“And when you have creative differences – and I know that’s a standard Hollywood phrase being used for everything from contract disputes to creative disputes – but this was truly a creative dispute. He’d had similar problems with Otto when they were doing Fatman, the Human Flying Saucer. There was friction between these two old friends, who’d fought side-by-side in the trenches for so long.
“C.C. Beck was a curmudgeon at this stage of his life, but that’s okay – there’ve been plenty of great curmudgeons in comics. Alex Toth was one for much of his life; Julius Schwartz was one in his own way. But, respectfully, they could afford to be. They knew what they liked, and they knew what worked and what didn’t.
“Sometimes, you can dig in your heels a little too much, and the world around you changes. The times change. And it becomes harder and harder to adapt. And I speak from experience, but thank God I have kids now, and I listen to them, and I’m listening to kinds of music and media experiences and technological experiences I think otherwise I would have turned off to because it’s a different generation. And I think that’s part of what the whole problem was.”
The conflict between Beck and the other creators reached a boiling point when he refused to draw the scripts for issue #10 of Shazam!, which included such lighthearted fare as a Maggin-scripted tale with Captain Marvel helping some talking alien vegetables called “Salad Men.” DC had enough, and Beck was out.
At Nelson Bridwell’s suggestion, Beck did his own story, “Captain Marvel vs. Evil Incarnate,” pitting the Marvel Family against the Seven Deadly Enemies of Man. Bridwell’s rewrites to the script didn’t set well with Beck, and he washed his hands of the book.
C.C. Beck remained active, attending cons, doing cover recreations and writing columns for The Comics Journal until his death in 1989. He remained dissatisfied with comics and Captain Marvel’s treatment in the present day until the end.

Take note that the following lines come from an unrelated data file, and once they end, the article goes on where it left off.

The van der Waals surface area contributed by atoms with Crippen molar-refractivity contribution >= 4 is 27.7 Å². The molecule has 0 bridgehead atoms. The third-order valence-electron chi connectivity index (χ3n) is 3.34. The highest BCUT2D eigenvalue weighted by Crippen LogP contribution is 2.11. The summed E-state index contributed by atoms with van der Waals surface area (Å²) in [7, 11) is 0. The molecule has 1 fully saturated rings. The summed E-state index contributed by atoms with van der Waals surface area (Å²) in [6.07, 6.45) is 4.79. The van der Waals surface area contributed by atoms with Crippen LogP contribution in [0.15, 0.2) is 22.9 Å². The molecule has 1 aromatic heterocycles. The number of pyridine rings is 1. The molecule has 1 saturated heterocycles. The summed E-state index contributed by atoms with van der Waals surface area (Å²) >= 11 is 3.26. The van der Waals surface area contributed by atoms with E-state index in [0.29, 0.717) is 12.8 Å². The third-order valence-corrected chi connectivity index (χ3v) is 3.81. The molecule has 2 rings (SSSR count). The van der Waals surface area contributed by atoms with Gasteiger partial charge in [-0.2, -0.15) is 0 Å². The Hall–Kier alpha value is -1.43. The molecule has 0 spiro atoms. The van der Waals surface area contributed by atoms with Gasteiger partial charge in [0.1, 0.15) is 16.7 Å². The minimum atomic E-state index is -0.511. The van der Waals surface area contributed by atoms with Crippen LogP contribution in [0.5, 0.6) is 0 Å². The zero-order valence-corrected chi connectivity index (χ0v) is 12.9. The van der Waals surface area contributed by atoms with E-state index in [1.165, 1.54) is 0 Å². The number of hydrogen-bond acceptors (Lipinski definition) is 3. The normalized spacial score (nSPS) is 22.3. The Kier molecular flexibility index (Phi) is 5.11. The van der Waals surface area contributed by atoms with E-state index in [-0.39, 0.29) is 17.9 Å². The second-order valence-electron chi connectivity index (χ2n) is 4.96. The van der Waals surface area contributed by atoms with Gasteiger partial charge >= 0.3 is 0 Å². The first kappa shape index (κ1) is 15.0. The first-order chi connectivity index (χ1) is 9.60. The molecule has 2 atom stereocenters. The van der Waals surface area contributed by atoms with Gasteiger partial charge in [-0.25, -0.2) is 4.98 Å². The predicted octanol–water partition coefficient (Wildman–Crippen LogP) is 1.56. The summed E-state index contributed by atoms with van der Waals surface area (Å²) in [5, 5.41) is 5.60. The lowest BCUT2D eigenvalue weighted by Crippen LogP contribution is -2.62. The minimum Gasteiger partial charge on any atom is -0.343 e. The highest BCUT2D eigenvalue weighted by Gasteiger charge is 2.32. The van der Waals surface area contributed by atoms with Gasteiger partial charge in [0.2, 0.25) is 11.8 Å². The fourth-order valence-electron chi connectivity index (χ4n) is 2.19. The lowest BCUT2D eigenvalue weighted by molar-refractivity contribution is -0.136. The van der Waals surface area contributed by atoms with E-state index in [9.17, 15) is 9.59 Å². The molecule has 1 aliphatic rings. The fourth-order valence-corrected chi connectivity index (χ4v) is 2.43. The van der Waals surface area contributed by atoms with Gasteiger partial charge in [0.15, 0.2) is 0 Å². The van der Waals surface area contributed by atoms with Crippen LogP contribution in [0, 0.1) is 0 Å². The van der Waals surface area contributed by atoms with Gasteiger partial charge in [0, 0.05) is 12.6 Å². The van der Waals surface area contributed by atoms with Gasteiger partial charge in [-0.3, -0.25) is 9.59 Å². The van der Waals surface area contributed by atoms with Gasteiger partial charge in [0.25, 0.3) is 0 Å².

In an editorial written in 1987, published in Alter Ego a few years ago, Beck lamented of DC, “They were trying to kill Captain Marvel, bury him, and drive a stake through his lifeless body. Now, at last, they have succeeded.”
Sales were already in decline, and a few issues later, Shazam! became nothing but reprints.
Roy Thomas (writer, Shazam: The New Beginning, others): “I think the times had just changed, and the stories weren’t quite right. If they’d brought Otto Binder back to write them, they might have fit better, but I don’t know if they’d have caught on.“It’s hard to get back into something after you’ve jumped out of it, and almost two decades had gone by. Even with Otto writing it – well, I think it would have done better, and caught on better with people. And Beck’s artwork wasn’t as good as it had been, not just because he hadn’t been working on it for a long time, and because it was at a smaller size than the original comics.